- Jerry Crasnick, ESPN.com MLB Sr. Writer
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NAPLES, Fla. -- If Boston general manager Theo Epstein made one thing eminently clear at the Daisuke Matsuzaka press conference, it's that the Red Sox are a respectful bunch.
After confirming that Boston had won the rights to negotiate with the Japanese pitching star over the next 30 days, Epstein steadfastly declined to provide further details out of "respect" for Matsuzaka, the Seibu Lions, Japanese professional baseball and Major League Baseball.
The Red Sox respect the New York Yankees, too, apparently enough to inject a startling new wrinkle into their rivalry. Call it "spending without borders." As distasteful as that approach might seem to fans in other towns who are sick of the whole Athens vs. Sparta thing, at least it's nobler than using a flawed system to pull a fast one on George Steinbrenner.
When word filtered out last week that the Red Sox had bid about $40 million for the right to talk to Matsuzaka, some observers assumed they did it simply to ensure the Yankees failed to land the player.
Then Seibu announced Tuesday night that the actual figure was $51.1 million. Let's just say the news blew Mark DeRosa's $13 million contract with the Chicago Cubs right out of the water.
For sake of reference, the $51.1 million figure is more than the 2006 Opening Day payrolls in Kansas City, Pittsburgh, Colorado, Tampa Bay and Florida. Alex Rodriguez couldn't be reached for comment, but our guess is that even he thinks it's a lot of money.
Now it's roll-up-your-sleeves time for the Red Sox, who will begin communications with agent Scott Boras and make arrangements to bring Matsuzaka to Boston on a get-acquainted tour. There's no turning back now.
Without a good faith effort to sign Matsuzaka, the Red Sox pretty much torch their efforts to make inroads in the Far East, at a time when the most visionary and innovative franchises have to think about international growth.
They'll risk a backlash with the fans in New England, who will be running on coffee and adrenaline as they wait on the phone lines at WEEI to offer opinions in the coming days.
Aborted negotiations would be an embarrassment for Matsuzaka, who would lose face in a huge way if he had to return to Japan. And just imagine the looks on the faces of the Seibu folks as they contemplate that $51.1 million check failing to materialize.
The 30-day window complicates matters back here in the land of hot stove reality. While the Red Sox are negotiating with Matsuzaka, life goes on in baseball. Jason Schmidt, a potential fallback guy for Boston, will be talking to clubs, weighing offers, and most likely choosing a home for 2007 and beyond. So will Barry Zito and Alfonso Soriano and all the other free agents out there. Are we to believe that the Red Sox would invest all that time and energy strictly to aggravate George Steinbrenner?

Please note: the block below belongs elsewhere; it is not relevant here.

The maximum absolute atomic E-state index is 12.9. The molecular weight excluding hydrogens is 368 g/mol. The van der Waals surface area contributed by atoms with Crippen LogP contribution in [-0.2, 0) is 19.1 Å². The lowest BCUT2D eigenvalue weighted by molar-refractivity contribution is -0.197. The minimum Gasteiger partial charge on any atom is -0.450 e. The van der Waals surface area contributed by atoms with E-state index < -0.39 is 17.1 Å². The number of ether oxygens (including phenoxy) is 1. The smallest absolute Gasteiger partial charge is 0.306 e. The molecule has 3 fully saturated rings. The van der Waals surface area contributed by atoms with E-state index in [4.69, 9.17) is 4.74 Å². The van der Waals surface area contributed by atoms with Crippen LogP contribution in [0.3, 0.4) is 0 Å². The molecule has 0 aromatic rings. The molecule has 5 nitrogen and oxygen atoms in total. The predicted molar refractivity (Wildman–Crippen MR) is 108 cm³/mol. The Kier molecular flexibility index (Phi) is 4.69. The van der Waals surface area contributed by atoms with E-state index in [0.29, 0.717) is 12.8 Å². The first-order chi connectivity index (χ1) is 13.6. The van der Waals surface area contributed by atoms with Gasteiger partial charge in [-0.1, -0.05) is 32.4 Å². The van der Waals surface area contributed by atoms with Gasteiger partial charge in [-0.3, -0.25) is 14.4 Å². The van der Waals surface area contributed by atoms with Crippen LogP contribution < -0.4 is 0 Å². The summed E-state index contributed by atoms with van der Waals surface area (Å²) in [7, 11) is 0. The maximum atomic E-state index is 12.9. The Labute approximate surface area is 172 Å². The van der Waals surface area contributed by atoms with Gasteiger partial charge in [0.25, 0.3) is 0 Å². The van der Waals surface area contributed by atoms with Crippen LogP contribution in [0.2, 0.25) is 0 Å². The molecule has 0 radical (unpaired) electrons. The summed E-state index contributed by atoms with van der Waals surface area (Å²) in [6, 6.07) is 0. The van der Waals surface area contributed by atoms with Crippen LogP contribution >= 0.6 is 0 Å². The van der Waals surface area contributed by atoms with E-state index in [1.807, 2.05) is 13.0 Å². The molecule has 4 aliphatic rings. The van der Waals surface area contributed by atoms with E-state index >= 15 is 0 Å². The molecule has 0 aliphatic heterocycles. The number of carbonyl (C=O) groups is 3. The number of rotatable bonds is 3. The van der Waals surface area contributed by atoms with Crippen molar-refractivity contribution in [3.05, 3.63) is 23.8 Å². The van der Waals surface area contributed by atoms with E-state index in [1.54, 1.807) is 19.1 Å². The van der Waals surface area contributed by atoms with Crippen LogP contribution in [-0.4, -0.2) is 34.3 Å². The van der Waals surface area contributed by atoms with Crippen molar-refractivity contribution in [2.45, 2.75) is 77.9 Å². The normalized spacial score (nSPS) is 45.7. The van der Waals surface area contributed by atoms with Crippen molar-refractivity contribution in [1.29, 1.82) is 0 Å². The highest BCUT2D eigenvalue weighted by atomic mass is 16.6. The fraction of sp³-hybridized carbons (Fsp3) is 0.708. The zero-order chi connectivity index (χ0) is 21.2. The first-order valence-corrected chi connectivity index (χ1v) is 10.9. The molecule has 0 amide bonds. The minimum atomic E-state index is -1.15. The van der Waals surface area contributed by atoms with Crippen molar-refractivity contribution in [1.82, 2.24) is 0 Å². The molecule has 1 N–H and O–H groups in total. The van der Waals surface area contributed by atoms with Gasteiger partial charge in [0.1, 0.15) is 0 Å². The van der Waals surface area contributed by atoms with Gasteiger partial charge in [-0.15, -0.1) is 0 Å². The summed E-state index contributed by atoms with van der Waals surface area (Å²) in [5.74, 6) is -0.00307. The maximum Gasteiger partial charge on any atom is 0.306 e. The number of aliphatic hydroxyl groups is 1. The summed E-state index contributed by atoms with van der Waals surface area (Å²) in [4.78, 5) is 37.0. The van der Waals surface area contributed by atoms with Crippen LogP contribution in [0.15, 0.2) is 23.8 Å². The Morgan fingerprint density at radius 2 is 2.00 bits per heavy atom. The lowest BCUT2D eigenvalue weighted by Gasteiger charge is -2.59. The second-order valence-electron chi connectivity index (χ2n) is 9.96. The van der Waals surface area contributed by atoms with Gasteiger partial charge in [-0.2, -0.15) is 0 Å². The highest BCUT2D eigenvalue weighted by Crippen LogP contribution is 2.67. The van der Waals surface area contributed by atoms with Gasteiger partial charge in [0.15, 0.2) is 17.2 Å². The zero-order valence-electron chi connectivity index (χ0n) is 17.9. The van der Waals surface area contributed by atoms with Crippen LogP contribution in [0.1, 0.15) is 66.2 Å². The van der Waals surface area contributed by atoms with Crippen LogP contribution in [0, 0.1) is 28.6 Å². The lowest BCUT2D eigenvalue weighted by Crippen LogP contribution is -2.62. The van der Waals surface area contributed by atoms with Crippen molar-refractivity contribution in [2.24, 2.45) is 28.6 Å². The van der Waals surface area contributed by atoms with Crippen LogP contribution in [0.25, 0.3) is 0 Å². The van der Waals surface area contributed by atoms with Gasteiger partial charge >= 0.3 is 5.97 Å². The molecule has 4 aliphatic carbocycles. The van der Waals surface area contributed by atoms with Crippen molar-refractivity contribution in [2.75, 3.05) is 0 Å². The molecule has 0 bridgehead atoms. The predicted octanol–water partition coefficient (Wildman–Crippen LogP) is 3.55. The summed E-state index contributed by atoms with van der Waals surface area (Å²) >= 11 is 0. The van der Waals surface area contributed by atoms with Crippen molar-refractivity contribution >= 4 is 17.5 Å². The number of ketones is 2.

Matsuzaka is 26 years old, a veteran on the world stage, and a potential marketer's dream. He also provides staff ace insurance in the event that Curt Schilling retires in a year, Jonathan Papelbon's shoulder isn't quite right, and Josh Beckett turns out to be something less than a No. 1.
"[Matsuzaka] has great makeup, a great feel for pitching. ... I've seen him throw six pitches that are above average at one time or another. It's unbelievable. "
-- a National League scout
"I love him," said a National League scout who has watched Matsuzaka pitch at least six times. "He has great makeup, a great feel for pitching, and he can field his position. I've seen him throw six pitches that are above average at one time or another. It's unbelievable."
The length of Matsuzaka's deal could be a sticking point. Boras, in all likelihood, would prefer to negotiate a three-year contract for, say, $15 million annually, then take Matsuzaka out on the market again when he's 29 years old and a proven winner on the biggest stage. It's believed the Red Sox favor a more long-term commitment, at lord knows what kind of dollars.
The only sure thing is that it will get done, at which point Epstein will hold another press conference and actually provide some insights. Does anyone envision a press conference at which Epstein stands up and says the talks unraveled over money?
"Their credibility would go right out the window," said an official for a National League club at the meetings. "Who would want to go to Boston after that?"
Naturally, you can question whether the Red Sox would have been smarter to invest their money in Johnny Damon, or if it's reckless to go this wild over a Japanese pitcher when the main historical precedents are Hideo Nomo (123-109 in 11 big-league seasons) and Hideki Irabu (aka the "fat toad"). This move doesn't quite jibe with the new image of the farm-friendly Red Sox, earnestly upgrading through the draft and player development.
But at this point, there's no reason to question Boston's resolve in its efforts to sign the man that Epstein respectfully calls "Mr. Matsuzaka." If anything generates the necessary momentum to complete a transaction, it's a $51.1 million down payment.
Red Sox fans just better hope their team has enough cash left over for a decent translator.